Memories, dedication bring organizers to Relay For Life

Last modified: Friday, April 25, 2014


This is the fourth in a series of guest articles that explains aspects of Relay For Life of Hampshire County. a yearly American Cancer Society fundraiser. This year’s Relay will be June 13-14 at Look Memorial Park in Florence.

There are too many reasons to list why Tom McCusker, 45, of Florence, participates in the American Cancer Society’s Relay For Life of Hampshire County.

McCusker has been part of Relay since the third annual Hampshire County event more than 10 years ago, and has been a tri-chair once before. He has been an active member of the planning team since 2001.

His inspiration comes mainly from knowing a family member with cancer. His sister-in-law Donna was diagnosed in late March 2001 with stage 4 colorectal cancer.

Donna passed away shortly after her battle with cancer began. She was aware of Relay For Life and asked the family to make two promises: one, to take her to the event; and two, to start a family team after her passing. That team is now called Donna’s Darlins’.

McCusker also walks for his father, who lost his battle with cancer as well, but he says that Donna was the reason he started to join Relay.

Along with McCusker, Wendy Payson, 45, of Southampton, and Kurt LaPlante, 20, of Chicopee are serving as tri-chairs this year.

The tri-chairs spend hundreds of hours together in a Relay season. They gather sponsors, oversee fundraising efforts, chair monthly meetings of the organizing committee, help to register teams and volunteers, and plan all the details of the 24-hour event.

Payson has been part of Relay since the event came to Hampshire County in 1998. This is her third year as a tri-chair, and she has been on the planning committee for 10 years.

This year, Hampshire County is making the theme of the Relay “over-the-top circus,” with activities and events planned around this theme. The survivors’ tent at the event will be a Big Top-style tent, and teams are encouraged to host on-site carnival games as fundraisers.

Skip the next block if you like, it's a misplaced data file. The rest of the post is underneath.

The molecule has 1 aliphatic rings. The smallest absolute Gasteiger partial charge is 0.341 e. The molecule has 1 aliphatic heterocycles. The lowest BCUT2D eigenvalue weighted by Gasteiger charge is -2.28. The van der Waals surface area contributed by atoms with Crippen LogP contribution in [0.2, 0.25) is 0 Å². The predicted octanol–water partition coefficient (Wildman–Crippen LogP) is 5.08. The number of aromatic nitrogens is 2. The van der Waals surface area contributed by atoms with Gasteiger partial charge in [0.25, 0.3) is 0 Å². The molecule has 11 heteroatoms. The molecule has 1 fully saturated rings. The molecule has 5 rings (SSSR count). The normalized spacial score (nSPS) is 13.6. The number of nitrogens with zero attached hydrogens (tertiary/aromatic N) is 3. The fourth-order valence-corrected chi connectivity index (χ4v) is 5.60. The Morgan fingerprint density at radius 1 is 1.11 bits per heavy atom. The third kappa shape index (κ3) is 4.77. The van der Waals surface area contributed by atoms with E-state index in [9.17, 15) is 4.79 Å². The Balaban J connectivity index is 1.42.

“We feel it’s something people will really latch onto and have fun with,” Payson said.

McCusker said he hopes that the Relay will motivate others to become involved. The statistics say that one in three people will be diagnosed with a form of cancer this year, he points out, and that is part of what pushes him to do more.

That, and his memories of Donna.

“Donna was losing her battle by the time we got to September, but fighting every day to beat this,” he recalled. “Her favorite holiday was Halloween, and it was because of the children in costumes. She fought until after the last trick-or-treater came by the house, and she passed away just before the end on Halloween night.”

Kurt LaPlante shares the desire to make a difference. “We want to get people pumped to save more lives,” he said. “I want to see an end to this dreadful disease.”

Payson couldn’t agree more. “When I walk around the track in the middle of the night,” she said, “it’s my chance to reflect on the lives lost to cancer, the many people struggling with the disease in this moment, and the incredible number of people around the track who have come out to make a difference.

“Together, we will find a cure. And I will be Relaying until that cure is found.”

To volunteer for the Hampshire County Relay For Life on June 13, contact Stacey Chickering at

For more information, visit

Lisa Marie Leary, a junior at Westfield State University, assists with publicity for Relay For Life of Hampshire County.


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